Racing against the clock to find missing Margaret

BedsSergeant Nicola Barlow-Cook has been with Bedfordshire Police for 23 years. She tells us what it’s like to lead the search for a missing person who is living with dementia…

On 13 February, at about 7.30pm, Bedfordshire Police Force Control Room (FCR) took a call from a man reporting his 80-year-old mother, Margaret, missing. Margaret and her friend travelled back to Bedford on the same bus but were then due to get on to separate busses to return to their respective addresses. Margaret did not arrive home.

I was alerted to Margaret’s case by the Force Control Room; Margaret had been deemed ‘high risk’ because her family suspected she had early stage dementia. She had not been seen for a number of hours, so it was vital that our search was methodical but that we acted as fast as possible. I took responsibility as Bronze Commander, which means I coordinated the search.

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Just a standard day

The man punched in the face, who’s upset and scared.

The woman threatened by her ex-partner, screaming on the phone.

The woman whose house has been burgled – and completely trashed.

The drivers injured and shaken in a crash on the M1.

The people injecting heroin.

The paramedics who need help with a patient acting aggressively.

The injured man who doesn’t know how he got his cuts.

The woman worried about her daughter, who has gone missing again.

The shop worker threatened with a gun.

The motorcyclist hit by a car.

The child hit by a car.

The woman sexually assaulted by someone she knew.

The child sexually assaulted by someone they knew.

What do these people have in common?

They all needed the help of Bedfordshire Police on the same day.

We also stopped a man at Luton Airport wanted on suspicion of rape.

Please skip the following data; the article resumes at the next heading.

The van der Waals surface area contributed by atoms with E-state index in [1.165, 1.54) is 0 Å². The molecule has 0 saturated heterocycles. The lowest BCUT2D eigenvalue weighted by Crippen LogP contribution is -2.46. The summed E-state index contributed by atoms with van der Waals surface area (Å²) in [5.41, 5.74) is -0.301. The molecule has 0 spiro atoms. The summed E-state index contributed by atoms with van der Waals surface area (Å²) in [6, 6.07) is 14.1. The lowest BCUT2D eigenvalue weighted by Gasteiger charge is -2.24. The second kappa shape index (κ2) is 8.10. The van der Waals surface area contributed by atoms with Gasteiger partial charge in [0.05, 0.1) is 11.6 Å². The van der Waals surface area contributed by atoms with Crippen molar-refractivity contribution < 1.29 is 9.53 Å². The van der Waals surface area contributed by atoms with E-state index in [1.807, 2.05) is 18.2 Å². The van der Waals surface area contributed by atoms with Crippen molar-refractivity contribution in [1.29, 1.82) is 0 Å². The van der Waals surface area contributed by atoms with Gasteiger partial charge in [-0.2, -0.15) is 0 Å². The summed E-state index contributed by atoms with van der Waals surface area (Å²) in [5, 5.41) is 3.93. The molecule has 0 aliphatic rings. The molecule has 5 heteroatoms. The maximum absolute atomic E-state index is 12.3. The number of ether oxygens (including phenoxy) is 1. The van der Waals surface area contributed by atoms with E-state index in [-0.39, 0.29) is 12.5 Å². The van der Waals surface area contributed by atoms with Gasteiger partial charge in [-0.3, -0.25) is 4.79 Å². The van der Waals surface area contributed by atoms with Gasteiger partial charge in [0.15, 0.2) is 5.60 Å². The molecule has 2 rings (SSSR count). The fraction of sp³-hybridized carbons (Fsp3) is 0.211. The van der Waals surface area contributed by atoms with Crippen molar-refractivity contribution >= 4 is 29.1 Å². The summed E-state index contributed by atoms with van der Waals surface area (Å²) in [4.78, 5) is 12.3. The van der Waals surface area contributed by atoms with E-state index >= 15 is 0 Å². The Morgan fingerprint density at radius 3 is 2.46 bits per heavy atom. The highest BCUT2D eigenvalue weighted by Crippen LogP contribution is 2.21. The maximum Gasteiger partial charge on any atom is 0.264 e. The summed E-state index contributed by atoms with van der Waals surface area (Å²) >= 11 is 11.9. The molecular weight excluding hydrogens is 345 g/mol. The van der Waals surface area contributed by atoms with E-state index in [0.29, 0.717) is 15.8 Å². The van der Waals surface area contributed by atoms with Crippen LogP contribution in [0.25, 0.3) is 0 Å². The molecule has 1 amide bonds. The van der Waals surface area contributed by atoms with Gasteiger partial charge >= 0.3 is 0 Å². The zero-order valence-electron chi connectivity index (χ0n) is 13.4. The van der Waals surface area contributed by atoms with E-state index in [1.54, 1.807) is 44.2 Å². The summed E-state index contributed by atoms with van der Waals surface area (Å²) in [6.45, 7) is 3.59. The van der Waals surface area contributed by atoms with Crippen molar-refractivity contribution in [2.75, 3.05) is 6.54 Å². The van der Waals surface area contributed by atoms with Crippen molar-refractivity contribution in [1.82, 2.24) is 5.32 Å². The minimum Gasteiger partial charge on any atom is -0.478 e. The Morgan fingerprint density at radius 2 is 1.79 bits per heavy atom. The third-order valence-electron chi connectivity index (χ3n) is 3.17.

We went back to the airport to greet someone who was wanted by another force.

We received 30 reports of domestic abuse. One report of hare coursing. Seven reports of burglary. 45 reports of concern for welfare.

Not to mention the many reports of shoplifting, criminal damage, and anti-social behaviour.

That day we took 395 calls. It was just a standard day. 

We want to continue to be able to help you when you need us. We also want to continue to deliver the community policing you value and deserve.

But we need your help.

We have just 169 officers per 100,000 people – compared to the national average of 232 – and we’re facing further cuts.

Please help us continue to deliver the police service you want and need, by signing our petition today. 

Thank you.

Inches from death

It takes great people skills, training, care and stamina to field 999 calls – and Bedfordshire Police Call Handler Debbie Mawdsley has the lot.Debbie Mawdsley2

Debbie works challenging and often fast-moving 12 hour shifts for the force, but she wouldn’t change her job for the world. Here’s why…

“Are you still there?” I asked as the sound of another train hurtling by filled my headset. “Are you still there?” I repeated, trying to remain as calm as I possibly could…

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